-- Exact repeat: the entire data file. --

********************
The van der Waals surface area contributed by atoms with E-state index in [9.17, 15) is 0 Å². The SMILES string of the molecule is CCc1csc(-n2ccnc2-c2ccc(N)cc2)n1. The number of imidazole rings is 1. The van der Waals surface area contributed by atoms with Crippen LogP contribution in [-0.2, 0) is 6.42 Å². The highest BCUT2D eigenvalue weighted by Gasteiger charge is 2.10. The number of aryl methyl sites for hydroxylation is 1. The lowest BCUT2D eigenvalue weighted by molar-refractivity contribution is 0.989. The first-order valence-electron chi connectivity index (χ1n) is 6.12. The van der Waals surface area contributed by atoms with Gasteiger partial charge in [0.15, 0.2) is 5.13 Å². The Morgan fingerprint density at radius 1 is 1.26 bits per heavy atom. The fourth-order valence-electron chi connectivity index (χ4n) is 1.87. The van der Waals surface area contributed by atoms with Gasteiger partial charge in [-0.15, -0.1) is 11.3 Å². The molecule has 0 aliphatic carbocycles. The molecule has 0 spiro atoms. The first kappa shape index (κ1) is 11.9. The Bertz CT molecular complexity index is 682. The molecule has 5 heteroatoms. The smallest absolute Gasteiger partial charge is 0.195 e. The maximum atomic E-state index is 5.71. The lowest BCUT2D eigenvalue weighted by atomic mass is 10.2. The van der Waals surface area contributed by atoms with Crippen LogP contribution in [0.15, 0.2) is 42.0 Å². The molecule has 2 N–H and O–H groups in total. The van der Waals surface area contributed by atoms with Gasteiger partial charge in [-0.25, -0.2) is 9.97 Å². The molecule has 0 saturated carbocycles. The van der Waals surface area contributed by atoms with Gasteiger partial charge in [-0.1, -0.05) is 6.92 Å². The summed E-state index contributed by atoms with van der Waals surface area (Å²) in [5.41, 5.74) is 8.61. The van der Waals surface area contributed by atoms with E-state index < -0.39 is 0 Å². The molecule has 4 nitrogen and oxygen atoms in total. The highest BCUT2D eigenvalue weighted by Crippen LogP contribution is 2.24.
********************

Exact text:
The van der Waals surface area contributed by atoms with E-state index in [9.17, 15) is 0 Å². The SMILES string of the molecule is CCc1csc(-n2ccnc2-c2ccc(N)cc2)n1. The number of imidazole rings is 1. The van der Waals surface area contributed by atoms with Crippen LogP contribution in [-0.2, 0) is 6.42 Å². The highest BCUT2D eigenvalue weighted by Gasteiger charge is 2.10. The number of aryl methyl sites for hydroxylation is 1. The lowest BCUT2D eigenvalue weighted by molar-refractivity contribution is 0.989. The first-order valence-electron chi connectivity index (χ1n) is 6.12. The van der Waals surface area contributed by atoms with Gasteiger partial charge in [0.15, 0.2) is 5.13 Å². The Morgan fingerprint density at radius 1 is 1.26 bits per heavy atom. The fourth-order valence-electron chi connectivity index (χ4n) is 1.87. The van der Waals surface area contributed by atoms with Gasteiger partial charge in [-0.15, -0.1) is 11.3 Å². The molecule has 0 aliphatic carbocycles. The molecule has 0 spiro atoms. The first kappa shape index (κ1) is 11.9. The Bertz CT molecular complexity index is 682. The molecule has 5 heteroatoms. The smallest absolute Gasteiger partial charge is 0.195 e. The maximum atomic E-state index is 5.71. The lowest BCUT2D eigenvalue weighted by atomic mass is 10.2. The van der Waals surface area contributed by atoms with Crippen LogP contribution in [0.15, 0.2) is 42.0 Å². The molecule has 2 N–H and O–H groups in total. The van der Waals surface area contributed by atoms with Gasteiger partial charge in [-0.25, -0.2) is 9.97 Å². The molecule has 0 saturated carbocycles. The van der Waals surface area contributed by atoms with Gasteiger partial charge in [-0.1, -0.05) is 6.92 Å². The summed E-state index contributed by atoms with van der Waals surface area (Å²) in [5.41, 5.74) is 8.61. The van der Waals surface area contributed by atoms with E-state index < -0.39 is 0 Å². The molecule has 4 nitrogen and oxygen atoms in total. The highest BCUT2D eigenvalue weighted by Crippen LogP contribution is 2.24.